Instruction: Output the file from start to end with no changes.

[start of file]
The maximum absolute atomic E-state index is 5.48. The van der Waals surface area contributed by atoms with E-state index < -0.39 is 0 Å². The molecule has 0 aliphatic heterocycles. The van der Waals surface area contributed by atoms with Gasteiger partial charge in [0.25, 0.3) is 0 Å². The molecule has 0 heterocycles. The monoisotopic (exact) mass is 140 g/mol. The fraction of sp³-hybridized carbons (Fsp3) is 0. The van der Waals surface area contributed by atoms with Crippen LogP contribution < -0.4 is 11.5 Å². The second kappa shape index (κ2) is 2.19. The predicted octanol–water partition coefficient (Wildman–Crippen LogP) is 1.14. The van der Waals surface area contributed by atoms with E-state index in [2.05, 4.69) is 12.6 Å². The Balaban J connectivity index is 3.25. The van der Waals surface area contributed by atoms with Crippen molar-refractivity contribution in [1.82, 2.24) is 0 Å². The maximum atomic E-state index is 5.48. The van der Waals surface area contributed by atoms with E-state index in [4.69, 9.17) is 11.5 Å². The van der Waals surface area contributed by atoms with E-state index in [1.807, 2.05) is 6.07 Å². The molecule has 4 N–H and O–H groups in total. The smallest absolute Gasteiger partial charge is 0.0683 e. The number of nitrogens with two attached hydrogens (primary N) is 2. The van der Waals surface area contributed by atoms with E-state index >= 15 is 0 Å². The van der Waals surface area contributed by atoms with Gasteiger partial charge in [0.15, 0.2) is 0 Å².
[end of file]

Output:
The maximum absolute atomic E-state index is 5.48. The van der Waals surface area contributed by atoms with E-state index < -0.39 is 0 Å². The molecule has 0 aliphatic heterocycles. The van der Waals surface area contributed by atoms with Gasteiger partial charge in [0.25, 0.3) is 0 Å². The molecule has 0 heterocycles. The monoisotopic (exact) mass is 140 g/mol. The fraction of sp³-hybridized carbons (Fsp3) is 0. The van der Waals surface area contributed by atoms with Crippen LogP contribution < -0.4 is 11.5 Å². The second kappa shape index (κ2) is 2.19. The predicted octanol–water partition coefficient (Wildman–Crippen LogP) is 1.14. The van der Waals surface area contributed by atoms with E-state index in [2.05, 4.69) is 12.6 Å². The Balaban J connectivity index is 3.25. The van der Waals surface area contributed by atoms with Crippen molar-refractivity contribution in [1.82, 2.24) is 0 Å². The maximum atomic E-state index is 5.48. The van der Waals surface area contributed by atoms with E-state index in [4.69, 9.17) is 11.5 Å². The van der Waals surface area contributed by atoms with E-state index in [1.807, 2.05) is 6.07 Å². The molecule has 4 N–H and O–H groups in total. The smallest absolute Gasteiger partial charge is 0.0683 e. The number of nitrogens with two attached hydrogens (primary N) is 2. The van der Waals surface area contributed by atoms with E-state index >= 15 is 0 Å². The van der Waals surface area contributed by atoms with Gasteiger partial charge in [0.15, 0.2) is 0 Å².